During this time, before the first of the famine years, two sons were born to Joseph and his wife, Asenath, the daughter of Potiphera, the priest of On. Joseph named his older son Manasseh, for he said, “God has made me forget all my troubles and everyone in my father’s family.” Joseph named his second son Ephraim, for he said, “God has made me fruitful in this land of my grief.” (Gen 41:50-52)
“Baggage” is a term often used to describe the way many of us allow the past to control the present. Many struggle in their marriage because of baggage. Some struggle in their friendships because of baggage. A few of us even struggle in church because of baggage. If ever there was someone who had reason for baggage, it was Joseph. Yet Joseph did a very wise thing in life. He allowed the Lord to handle his baggage. Joseph allowed God to help him forgive, forget and become fruitful.
In describing His purpose for coming to earth, the Lord Jesus said – “The Spirit of the Lord is upon me, for he has anointed me to bring Good News to the poor. He has sent me to proclaim that captives will be released, that the blind will see, that the oppressed will be set free.” (Lk 4:18) A great part of Jesus’ ministry is removing our baggage and giving us the freedom to become fruitful. I am not a psychologist, but allow me to make some suggestions regarding how the Lord worked in Joseph’s life.
First of all, we might say that the Lord healed Joseph through a new perspective. I am sure that leaving the prison behind and entering into the palace gave Joseph a momentary ‘fix’; kind of like a lot of us get with spending money or eating something. Yet it didn’t automatically guarantee that he was now healed. The world is full of prominent people who are carrying around a lot of baggage. But I do believe that Joseph viewed this moment in his life as a God-given opportunity to gain a new perspective and move on. After all, why stay in prison when you can now live in the palace?
Secondly, I believe that God used the process of time to heal Joseph. We’ve considered a number of reasons why Joseph spent so many years in prison and as a slave; yet perhaps another reason might have something to do with the time that was necessary for Joseph himself to grow and heal. Here are three reasons why Joseph may have needed this time:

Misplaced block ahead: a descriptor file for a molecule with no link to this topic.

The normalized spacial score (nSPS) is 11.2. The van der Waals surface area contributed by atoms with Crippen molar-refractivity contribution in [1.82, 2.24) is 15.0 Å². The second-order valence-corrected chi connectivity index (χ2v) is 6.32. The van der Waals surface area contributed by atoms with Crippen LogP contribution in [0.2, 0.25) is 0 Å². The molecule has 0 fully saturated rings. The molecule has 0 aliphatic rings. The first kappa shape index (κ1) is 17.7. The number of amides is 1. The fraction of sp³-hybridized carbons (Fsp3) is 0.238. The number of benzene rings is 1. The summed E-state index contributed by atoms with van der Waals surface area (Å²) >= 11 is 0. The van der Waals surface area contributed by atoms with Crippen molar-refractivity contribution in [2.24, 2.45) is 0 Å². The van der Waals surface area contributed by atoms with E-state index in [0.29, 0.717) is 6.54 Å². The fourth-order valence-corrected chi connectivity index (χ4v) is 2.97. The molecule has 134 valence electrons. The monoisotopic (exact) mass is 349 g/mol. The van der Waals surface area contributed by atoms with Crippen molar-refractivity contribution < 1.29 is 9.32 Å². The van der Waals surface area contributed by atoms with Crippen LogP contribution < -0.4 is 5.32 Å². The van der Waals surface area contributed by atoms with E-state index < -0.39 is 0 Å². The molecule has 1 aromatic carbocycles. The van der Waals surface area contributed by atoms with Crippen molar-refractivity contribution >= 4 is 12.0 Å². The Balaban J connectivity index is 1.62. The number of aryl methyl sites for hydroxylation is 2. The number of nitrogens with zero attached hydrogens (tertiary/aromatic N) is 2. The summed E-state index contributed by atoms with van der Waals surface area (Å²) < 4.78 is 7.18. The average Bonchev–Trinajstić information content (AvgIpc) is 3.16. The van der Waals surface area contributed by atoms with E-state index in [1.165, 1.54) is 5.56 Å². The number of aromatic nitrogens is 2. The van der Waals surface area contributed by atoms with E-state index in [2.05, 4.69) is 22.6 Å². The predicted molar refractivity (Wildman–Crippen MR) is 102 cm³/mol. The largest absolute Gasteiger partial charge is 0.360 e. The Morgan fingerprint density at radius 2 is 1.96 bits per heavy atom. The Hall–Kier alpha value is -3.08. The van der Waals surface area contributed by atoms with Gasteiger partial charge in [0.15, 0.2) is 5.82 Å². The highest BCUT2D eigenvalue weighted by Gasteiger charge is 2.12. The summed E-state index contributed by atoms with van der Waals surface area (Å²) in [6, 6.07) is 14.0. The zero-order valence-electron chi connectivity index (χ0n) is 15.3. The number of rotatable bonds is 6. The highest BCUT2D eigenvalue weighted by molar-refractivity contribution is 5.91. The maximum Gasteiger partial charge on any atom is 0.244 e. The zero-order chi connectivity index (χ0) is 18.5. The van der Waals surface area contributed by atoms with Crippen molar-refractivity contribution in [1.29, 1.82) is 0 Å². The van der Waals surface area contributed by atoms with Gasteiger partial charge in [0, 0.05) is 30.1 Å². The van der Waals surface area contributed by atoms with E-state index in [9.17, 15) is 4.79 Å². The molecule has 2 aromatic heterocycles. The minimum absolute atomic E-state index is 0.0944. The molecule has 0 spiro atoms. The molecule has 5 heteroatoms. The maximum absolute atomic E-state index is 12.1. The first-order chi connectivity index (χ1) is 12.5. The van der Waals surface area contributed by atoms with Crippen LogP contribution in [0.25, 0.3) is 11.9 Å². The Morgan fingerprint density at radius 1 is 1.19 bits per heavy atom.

- Time to review his circumstances. I’m sure that during Joseph’s time in Egypt , he often thought about his father and brothers. I’m sure that he remembered the love his father had shown him, as well as the anger he had experienced from his brothers. I’m sure he rehearsed a million times the day his brothers seized him and threw him into the pit. Though perhaps he tried to put much of it out of his mind, I’m sure that his emotions kept hitting the replay button. Is there any benefit to reviewing our circumstances? For one thing, how can we not? But also, I read several years ago that one of the necessary elements of emotional healing is reviewing and even verbalizing our feelings. According to this author, reviewing and verbalizing our feelings helps us to organize our emotions so that we are better able to manage them.
- Time to search his own soul. Rehashing the past will do little good unless we are willing to take an honest look at ourselves. Had he gone too far in revealing his dreams to his brothers? Did he ever flaunt before them his father’s favoritism? Perhaps the thirteen years were necessary to help him see some things from his brothers’ perspective.
- Time to come to grips and accept. If time has the ability to heal any wounds, it is because time forces us to go through the process of reviewing, resisting and resting. Joseph needed time to review what had happened. Perhaps there was a time when he resisted. But over time he rested.
Lastly, I believe that God helped Joseph to heal by giving him a purpose to go on. God was gracious to Joseph and gave him a new job, a new wife and a new family. Rather than taking them for granted, Joseph embraced them and began to built his life around them.
I remember a time many years ago when I was resisting what God was doing, or perhaps I should say – what He wasn’t doing in my life. One day I fussed at God and in my heart the Holy Spirit said, “You don’t want to do My will. You want Me to do your will.” Suddenly I realized how true those words were. At that moment I prayed, asking the Lord to forgive me and telling Him that I would accept whatever He wanted for me. I’m not sure if God was waiting for me to come to that point, but in only a matter of days my circumstances began to change.